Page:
He is not laugh-out-loud funny, in the same way, for instance, that Jose Rizal is in parts of Noli me tangere, or Peter de Vries can be (to this day I still remember the opening line, or at least the gist of it, of a de Vries romp called I Hear America Swinging, which I read maybe 20 years ago: "I walked up to the bartender and asked, ‘Do you serve zombies?’ And he said, ‘Sure, what will you have?’" Of course, if you have to explain that a zombie is a particular, potent kind of cocktail, the joke is lost.)
But Sedaris is genuinely comic. And like Jessica Zafra, he also has perfect pitch. There isn’t a single story (or essay) that does not begin exactly right. His prose is elegant, elegiac even, but all his 22 stories (or essays) are elegies of an outrageously dysfunctional family. Elegies, or eulogies: In many stories (or essays: at the start of the book a disclaimer declares that the "events described in these stories are real. Certain characters have fictitious names and identifying characteristics"), the last notes struck are unexpectedly mournful, or filled with a sense of time’s inexorable passing. Good stuff.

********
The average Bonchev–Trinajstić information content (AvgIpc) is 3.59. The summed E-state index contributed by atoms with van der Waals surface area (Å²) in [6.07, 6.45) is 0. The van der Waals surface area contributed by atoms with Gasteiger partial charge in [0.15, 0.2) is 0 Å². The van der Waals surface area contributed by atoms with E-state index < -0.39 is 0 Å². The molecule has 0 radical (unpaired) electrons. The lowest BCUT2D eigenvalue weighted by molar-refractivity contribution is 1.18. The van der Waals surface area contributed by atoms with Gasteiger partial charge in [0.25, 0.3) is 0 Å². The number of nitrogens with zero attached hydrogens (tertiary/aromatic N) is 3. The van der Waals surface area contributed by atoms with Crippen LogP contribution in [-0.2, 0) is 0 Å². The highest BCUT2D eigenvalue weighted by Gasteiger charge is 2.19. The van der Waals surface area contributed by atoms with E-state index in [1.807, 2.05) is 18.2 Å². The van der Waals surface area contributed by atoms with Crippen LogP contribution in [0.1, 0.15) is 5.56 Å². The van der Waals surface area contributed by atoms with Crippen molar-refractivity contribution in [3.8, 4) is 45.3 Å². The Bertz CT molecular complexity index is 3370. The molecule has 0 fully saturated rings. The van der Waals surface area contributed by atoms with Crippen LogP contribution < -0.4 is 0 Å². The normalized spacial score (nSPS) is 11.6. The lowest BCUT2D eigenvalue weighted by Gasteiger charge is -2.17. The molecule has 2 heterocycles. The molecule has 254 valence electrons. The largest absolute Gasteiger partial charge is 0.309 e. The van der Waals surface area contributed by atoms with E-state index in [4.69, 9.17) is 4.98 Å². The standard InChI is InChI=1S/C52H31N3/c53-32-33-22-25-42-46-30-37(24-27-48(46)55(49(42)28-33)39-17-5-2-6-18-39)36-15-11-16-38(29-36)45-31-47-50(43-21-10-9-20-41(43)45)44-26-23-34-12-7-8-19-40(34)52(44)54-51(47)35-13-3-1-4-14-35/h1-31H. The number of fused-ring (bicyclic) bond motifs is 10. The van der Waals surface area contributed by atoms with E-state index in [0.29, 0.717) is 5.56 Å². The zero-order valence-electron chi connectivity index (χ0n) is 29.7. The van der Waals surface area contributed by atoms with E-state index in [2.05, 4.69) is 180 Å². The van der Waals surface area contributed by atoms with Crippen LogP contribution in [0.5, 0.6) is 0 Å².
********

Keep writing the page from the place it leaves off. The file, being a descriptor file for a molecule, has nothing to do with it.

I also received Gabo’s latest (and possibly slimmest) novel. Garcia Marquez, for my money the greatest novelist alive, is famous for his opening lines. I remember exactly how he starts the incomparable One Hundred Years of Solitude, that day Colonel Aureliano Buendia discovered ice; I also remember how Love in the Time of Cholera begins its subtle magic, with the scent of bitter almonds. The first sentence of Memories of My Melancholy Whores is similarly unforgettable; it is also Garcia Marquez’s most incorrect, politically; most daring, literarily. "The year I turned ninety, I wanted to give myself the gift of a night of wild love with an adolescent virgin." The reader cannot help but wonder: How will, how can, a writer like this redeem himself? I hope to find out in the next few days.